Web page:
The International Journal of Comparative Psychology is sponsored by the International Society for Comparative Psychology. It is a peer-reviewed open-access digital journal that publishes studies on the evolution and development of behavior in all animal species. It accepts research articles and reviews, letters and audiovisual submissions.
Volume 22, Issue 4, 2009
While the behavior of many animals can be identified as involving discrete and stereotyped actions, there is a persistent tension between emphasizing the fixedness of the actions (“Fixed Action Patterns”) and emphasizing the variation in the components comprising those actions (“Modal ActionPatterns”). One such action, the back and forward judder of crickets often exhibited in agonistic interactions, was analyzed. Judders occurring on a horizontal surface by Gryllus bimaculatus were compared to those occurring on an inclined platform. Although the body movements involved were variable, that variability occurred in the context of maintaining some features of judder invariant. For example, the crickets maintained their bodies so that they were horizontal relative to the substrate, not to gravity, and most features of the back and forward movement (e.g., distance moved, velocity) were maintained as fixed despite differences in posture and movement. At a theoretical level, what these findings suggest is that behavior patterns involve a combination of fixedness and variation in the service of that fixedness. It becomes an empirical issue to discern these complementary components.
The present experiment demonstrated a “perceptual learning” effect found in the animal literaturewith human participants. The common finding in animal work is that intermixed exposures to twostimuli prior to conditioning facilitates their subsequent discrimination on a generalization test morethan the same amount of exposure to the stimuli in a blocked arrangement. The method was asuppression task implemented in a video game. Participants learned to suppress a baseline response(mouse clicking) when a colored sensor (i.e., CS) predicted an attack (i.e., US). First, prior toconditioning, they received either intermixed pre-exposures to two sensor CSs, blocked preexposures,no pre-exposures, or pre-exposure to the individual visual elements of the CSs. Second, inconditioning, one of the sensor CSs was paired with an attack US. Finally, generalization ofsuppression to the other sensor CS was assessed. Pre-exposures to the sensor CSs reducedgeneralization relative to no-exposure at all, with intermixed pre-exposures producing the greatestreduction in generalization. The importance of the present work is that it reduces the possibleidiosyncrasy of existing results with humans that used evaluative-conditioning methods bydemonstrating the effect with a method that has been used to reproduce a variety of associativelearningphenomena and is easily amenable to associative-learning explanations
The ability to recognize oneself in the mirror is assumed to represent an important step towards a higher level of animal intelligence that, ultimately, can lead to human-like self-awareness and empathy. Even though rarely successful in the classical mark test, the siamang’s spontaneous behavior in front of the mirror, a visually controlled manipulation of its face, suggests that it interprets the reflection as belonging to itself. As a consequence, the cognitive status of the gibbons may need a serious reevaluation since, in total, at least three species (Hylobates syndactylus, H.gabriellae, H. leucogenys) seem to be capable of self-recognition. Their, nonetheless, weak interest in the mirror image is hypothesized to be caused by the comparatively low level of sexual competition in the lesser apes.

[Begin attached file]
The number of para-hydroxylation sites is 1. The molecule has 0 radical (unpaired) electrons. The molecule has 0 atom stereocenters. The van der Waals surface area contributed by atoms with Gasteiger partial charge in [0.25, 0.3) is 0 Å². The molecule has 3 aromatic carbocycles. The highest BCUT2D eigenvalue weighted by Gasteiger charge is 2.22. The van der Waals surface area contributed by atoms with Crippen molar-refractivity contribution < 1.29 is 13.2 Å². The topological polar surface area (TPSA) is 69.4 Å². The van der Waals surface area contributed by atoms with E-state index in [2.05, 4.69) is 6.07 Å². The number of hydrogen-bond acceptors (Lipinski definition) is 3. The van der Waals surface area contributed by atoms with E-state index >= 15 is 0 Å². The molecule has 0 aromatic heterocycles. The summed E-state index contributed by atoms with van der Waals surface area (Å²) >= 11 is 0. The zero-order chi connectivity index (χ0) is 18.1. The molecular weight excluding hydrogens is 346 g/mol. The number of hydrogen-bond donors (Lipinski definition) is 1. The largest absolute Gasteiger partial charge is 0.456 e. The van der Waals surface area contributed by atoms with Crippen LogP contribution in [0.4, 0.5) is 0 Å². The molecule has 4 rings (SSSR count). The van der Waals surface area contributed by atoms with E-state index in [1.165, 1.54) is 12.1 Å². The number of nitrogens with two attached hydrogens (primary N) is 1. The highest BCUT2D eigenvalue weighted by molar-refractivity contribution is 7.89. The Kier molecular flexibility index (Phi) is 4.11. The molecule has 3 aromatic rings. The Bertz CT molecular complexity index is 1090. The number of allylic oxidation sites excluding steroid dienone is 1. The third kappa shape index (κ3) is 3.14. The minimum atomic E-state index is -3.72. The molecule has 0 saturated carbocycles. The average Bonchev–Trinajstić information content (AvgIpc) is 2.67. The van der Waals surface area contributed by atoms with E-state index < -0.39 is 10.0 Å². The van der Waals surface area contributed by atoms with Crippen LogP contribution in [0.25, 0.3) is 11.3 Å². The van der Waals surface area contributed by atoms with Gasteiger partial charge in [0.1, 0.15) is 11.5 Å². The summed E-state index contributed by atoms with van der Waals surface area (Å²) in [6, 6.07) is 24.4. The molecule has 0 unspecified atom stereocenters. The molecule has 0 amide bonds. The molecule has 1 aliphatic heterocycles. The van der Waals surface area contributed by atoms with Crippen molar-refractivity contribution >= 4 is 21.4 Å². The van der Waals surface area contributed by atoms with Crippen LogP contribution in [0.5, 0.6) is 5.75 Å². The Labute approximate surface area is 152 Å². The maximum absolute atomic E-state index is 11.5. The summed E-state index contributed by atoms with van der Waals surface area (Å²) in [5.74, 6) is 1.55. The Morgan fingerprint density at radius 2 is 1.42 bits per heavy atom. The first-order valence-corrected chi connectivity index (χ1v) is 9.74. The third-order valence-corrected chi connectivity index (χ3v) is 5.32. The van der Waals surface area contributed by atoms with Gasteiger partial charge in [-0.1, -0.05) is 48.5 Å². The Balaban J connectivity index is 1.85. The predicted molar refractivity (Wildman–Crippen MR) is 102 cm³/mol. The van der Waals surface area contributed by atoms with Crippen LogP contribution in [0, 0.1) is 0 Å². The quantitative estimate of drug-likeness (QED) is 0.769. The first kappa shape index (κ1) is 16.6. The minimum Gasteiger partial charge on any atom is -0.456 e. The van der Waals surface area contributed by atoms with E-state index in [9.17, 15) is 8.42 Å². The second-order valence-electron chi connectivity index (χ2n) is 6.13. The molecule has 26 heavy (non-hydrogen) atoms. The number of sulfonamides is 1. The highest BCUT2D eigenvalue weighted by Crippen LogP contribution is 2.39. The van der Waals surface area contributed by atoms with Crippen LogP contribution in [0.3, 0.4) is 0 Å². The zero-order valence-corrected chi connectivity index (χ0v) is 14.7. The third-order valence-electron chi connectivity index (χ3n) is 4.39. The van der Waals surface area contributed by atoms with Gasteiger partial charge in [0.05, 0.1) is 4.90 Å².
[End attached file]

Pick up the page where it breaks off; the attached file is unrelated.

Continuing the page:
Currently, very little formal research exists regarding the behavioral development of beluga calves (Delphinapterus leucas). The behaviors and interactions of two beluga calves born into the care of humans were observed consistently from birth to 12 months. Changes in behavior were recorded continuously for 20 minutes for each mother-calf pair 2 to 4 times a week. As expected, the primary calf activity involved swimming with mother, which gradually decreased over the first year of life. Calves initiated the majority of their separations from and reunions with their mothers. Unexpectedly,the calves demonstrated an early independence and primary responsibility for proximity maintenance to their mothers. The calves also engaged in more solitary swims, object play, and interactions with each other across the year. In summary, the two calves followed developmental trends that were similar to each other and to other cetaceans in the care of humans.
Many experiments have demonstrated recovery of extinguished responding following a context change and some experiments have shown that extinction in multiple contexts can reduce this response recovery. We report two additional experiments which both showed reduced response recovery following extinction in the presence of multiple partner cues. These experiments also showed reduced response recovery following acquisition in the presence of multiple partner cues. The effect of the multiple extinction treatment was present in tests carried out in presence of the original training cue (ABA design) as well as in the presence of a novel test cue (ABC design), suggesting the effect was mediated by the associative strength of the target cue, rather than by the strength of the partner cue. However, the effect of the multiple acquisition treatment was only present in the ABA design, suggesting this effect was mediated by the associative strength of the partner cues, not by the strength of the target cue.